It has emerged that brewer and bar firm BrewDog took legal steps to stop a new bar opening in Leeds with "punk" in its name, a day after the company backed down from taking similar action against pub operators in Birmingham.
Lawyers for the brewer sent music promoter Tony Green a letter in December 2016, saying that his plans to open a bar called Draft Punk would "give rise to a likelihood of confusion in the marketplace, including a likelihood of association with our client's earlier mark Punk", according to The Guardian newspaper.
BrewDog has brewed its Punk IPA beer since 2007 and raised money under its Equity for Punks scheme.
Green said he had chosen the Draft Punk name as a twist on the French dance music act Daft Punk and that the legal threat from BrewDog was against the company's claim to not behave like large corporate companies. He has now abandoned his plan to open a bar.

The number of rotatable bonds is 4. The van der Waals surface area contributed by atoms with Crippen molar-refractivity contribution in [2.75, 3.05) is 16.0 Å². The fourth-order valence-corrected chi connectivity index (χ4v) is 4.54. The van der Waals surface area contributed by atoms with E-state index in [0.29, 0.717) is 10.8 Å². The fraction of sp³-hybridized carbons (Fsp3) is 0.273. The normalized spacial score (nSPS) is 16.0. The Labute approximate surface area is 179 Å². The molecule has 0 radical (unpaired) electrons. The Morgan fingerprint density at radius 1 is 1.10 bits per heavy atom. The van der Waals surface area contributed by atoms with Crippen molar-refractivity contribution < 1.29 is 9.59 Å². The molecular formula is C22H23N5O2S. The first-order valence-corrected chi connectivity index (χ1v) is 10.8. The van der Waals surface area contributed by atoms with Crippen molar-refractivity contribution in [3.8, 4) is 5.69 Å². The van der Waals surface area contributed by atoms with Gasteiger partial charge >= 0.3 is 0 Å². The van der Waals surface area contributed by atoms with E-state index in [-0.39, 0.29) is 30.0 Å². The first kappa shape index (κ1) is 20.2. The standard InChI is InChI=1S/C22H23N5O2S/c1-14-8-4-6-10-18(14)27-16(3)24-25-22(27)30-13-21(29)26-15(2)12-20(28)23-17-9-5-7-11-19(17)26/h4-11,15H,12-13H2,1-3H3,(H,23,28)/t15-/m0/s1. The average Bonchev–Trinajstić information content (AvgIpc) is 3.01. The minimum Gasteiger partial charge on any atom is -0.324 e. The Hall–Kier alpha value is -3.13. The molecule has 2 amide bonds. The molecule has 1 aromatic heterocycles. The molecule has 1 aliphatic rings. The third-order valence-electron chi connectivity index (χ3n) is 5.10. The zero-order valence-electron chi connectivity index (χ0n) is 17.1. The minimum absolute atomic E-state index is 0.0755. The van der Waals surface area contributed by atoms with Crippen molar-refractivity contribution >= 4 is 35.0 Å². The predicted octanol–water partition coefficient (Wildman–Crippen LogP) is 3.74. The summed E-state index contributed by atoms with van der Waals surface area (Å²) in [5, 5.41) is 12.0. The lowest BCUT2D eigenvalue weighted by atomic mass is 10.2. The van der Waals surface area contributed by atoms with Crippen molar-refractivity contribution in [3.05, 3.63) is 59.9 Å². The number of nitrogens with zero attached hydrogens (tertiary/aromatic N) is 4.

Yesterday BrewDog blamed "trigger-happy" lawyers for sending a similar legal warning to brother and sister operators of the Wolf pub in Birmingham, Joshua and Sallie McFadyen, who wanted to change its name to Lone Wolf. BrewDog decided to launch a spirit with the same name after the siblings had taken the decision to change the name of their pub.
Although BrewDog withdrew plans to take legal action, the McFadyens have since decided to stick with the original name of the pub.
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